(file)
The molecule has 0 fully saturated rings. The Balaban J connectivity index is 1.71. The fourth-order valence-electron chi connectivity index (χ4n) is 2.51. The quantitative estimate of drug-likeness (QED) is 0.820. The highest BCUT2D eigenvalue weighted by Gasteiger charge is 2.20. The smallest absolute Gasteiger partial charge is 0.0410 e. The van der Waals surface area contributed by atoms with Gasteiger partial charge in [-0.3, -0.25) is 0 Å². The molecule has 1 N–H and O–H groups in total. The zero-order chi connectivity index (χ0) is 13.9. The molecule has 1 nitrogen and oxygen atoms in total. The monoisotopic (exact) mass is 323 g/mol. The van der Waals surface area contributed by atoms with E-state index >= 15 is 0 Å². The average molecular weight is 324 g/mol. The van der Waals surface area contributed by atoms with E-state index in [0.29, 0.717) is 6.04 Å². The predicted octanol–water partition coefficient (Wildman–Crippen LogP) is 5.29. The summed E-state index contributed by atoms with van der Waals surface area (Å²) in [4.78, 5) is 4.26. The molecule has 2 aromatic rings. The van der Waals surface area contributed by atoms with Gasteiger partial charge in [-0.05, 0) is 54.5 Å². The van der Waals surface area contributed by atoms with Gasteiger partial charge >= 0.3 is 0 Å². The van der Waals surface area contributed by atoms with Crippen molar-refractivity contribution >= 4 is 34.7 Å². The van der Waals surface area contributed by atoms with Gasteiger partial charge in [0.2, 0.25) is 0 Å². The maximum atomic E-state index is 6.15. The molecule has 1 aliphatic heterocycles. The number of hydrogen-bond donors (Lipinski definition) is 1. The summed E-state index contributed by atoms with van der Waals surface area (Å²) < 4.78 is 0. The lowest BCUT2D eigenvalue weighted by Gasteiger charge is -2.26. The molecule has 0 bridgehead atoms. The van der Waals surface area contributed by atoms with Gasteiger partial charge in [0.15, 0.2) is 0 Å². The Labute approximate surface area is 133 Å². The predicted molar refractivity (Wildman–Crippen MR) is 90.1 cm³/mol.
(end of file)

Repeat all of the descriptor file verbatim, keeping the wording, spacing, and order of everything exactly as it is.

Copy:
The molecule has 0 fully saturated rings. The Balaban J connectivity index is 1.71. The fourth-order valence-electron chi connectivity index (χ4n) is 2.51. The quantitative estimate of drug-likeness (QED) is 0.820. The highest BCUT2D eigenvalue weighted by Gasteiger charge is 2.20. The smallest absolute Gasteiger partial charge is 0.0410 e. The van der Waals surface area contributed by atoms with Gasteiger partial charge in [-0.3, -0.25) is 0 Å². The molecule has 1 N–H and O–H groups in total. The zero-order chi connectivity index (χ0) is 13.9. The molecule has 1 nitrogen and oxygen atoms in total. The monoisotopic (exact) mass is 323 g/mol. The van der Waals surface area contributed by atoms with E-state index >= 15 is 0 Å². The average molecular weight is 324 g/mol. The van der Waals surface area contributed by atoms with E-state index in [0.29, 0.717) is 6.04 Å². The predicted octanol–water partition coefficient (Wildman–Crippen LogP) is 5.29. The summed E-state index contributed by atoms with van der Waals surface area (Å²) in [4.78, 5) is 4.26. The molecule has 2 aromatic rings. The van der Waals surface area contributed by atoms with Gasteiger partial charge in [-0.05, 0) is 54.5 Å². The van der Waals surface area contributed by atoms with Gasteiger partial charge >= 0.3 is 0 Å². The van der Waals surface area contributed by atoms with Crippen molar-refractivity contribution >= 4 is 34.7 Å². The van der Waals surface area contributed by atoms with Gasteiger partial charge in [0.2, 0.25) is 0 Å². The maximum atomic E-state index is 6.15. The molecule has 1 aliphatic heterocycles. The number of hydrogen-bond donors (Lipinski definition) is 1. The summed E-state index contributed by atoms with van der Waals surface area (Å²) < 4.78 is 0. The lowest BCUT2D eigenvalue weighted by Gasteiger charge is -2.26. The molecule has 0 bridgehead atoms. The van der Waals surface area contributed by atoms with Gasteiger partial charge in [0.15, 0.2) is 0 Å². The Labute approximate surface area is 133 Å². The predicted molar refractivity (Wildman–Crippen MR) is 90.1 cm³/mol.